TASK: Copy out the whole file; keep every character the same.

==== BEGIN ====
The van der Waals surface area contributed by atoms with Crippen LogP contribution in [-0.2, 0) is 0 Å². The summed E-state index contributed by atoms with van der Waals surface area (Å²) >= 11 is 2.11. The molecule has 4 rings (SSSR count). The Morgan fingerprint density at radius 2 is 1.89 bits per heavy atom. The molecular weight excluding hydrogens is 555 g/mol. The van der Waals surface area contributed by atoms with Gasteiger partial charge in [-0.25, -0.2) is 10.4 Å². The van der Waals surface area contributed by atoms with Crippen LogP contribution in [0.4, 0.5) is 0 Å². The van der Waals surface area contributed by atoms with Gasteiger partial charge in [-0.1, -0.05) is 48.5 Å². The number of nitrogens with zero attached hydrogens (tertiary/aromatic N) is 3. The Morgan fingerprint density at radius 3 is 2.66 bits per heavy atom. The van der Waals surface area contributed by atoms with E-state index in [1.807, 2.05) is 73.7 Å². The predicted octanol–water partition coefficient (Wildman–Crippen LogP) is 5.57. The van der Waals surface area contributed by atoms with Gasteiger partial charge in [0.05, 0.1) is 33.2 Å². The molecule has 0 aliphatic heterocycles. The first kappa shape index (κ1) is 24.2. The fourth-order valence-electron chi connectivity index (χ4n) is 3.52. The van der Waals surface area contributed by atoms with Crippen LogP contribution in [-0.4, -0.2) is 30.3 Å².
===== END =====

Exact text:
The van der Waals surface area contributed by atoms with Crippen LogP contribution in [-0.2, 0) is 0 Å². The summed E-state index contributed by atoms with van der Waals surface area (Å²) >= 11 is 2.11. The molecule has 4 rings (SSSR count). The Morgan fingerprint density at radius 2 is 1.89 bits per heavy atom. The molecular weight excluding hydrogens is 555 g/mol. The van der Waals surface area contributed by atoms with Gasteiger partial charge in [-0.25, -0.2) is 10.4 Å². The van der Waals surface area contributed by atoms with Crippen LogP contribution in [0.4, 0.5) is 0 Å². The van der Waals surface area contributed by atoms with Gasteiger partial charge in [-0.1, -0.05) is 48.5 Å². The number of nitrogens with zero attached hydrogens (tertiary/aromatic N) is 3. The Morgan fingerprint density at radius 3 is 2.66 bits per heavy atom. The van der Waals surface area contributed by atoms with E-state index in [1.807, 2.05) is 73.7 Å². The predicted octanol–water partition coefficient (Wildman–Crippen LogP) is 5.57. The van der Waals surface area contributed by atoms with Gasteiger partial charge in [0.05, 0.1) is 33.2 Å². The molecule has 0 aliphatic heterocycles. The first kappa shape index (κ1) is 24.2. The fourth-order valence-electron chi connectivity index (χ4n) is 3.52. The van der Waals surface area contributed by atoms with Crippen LogP contribution in [-0.4, -0.2) is 30.3 Å².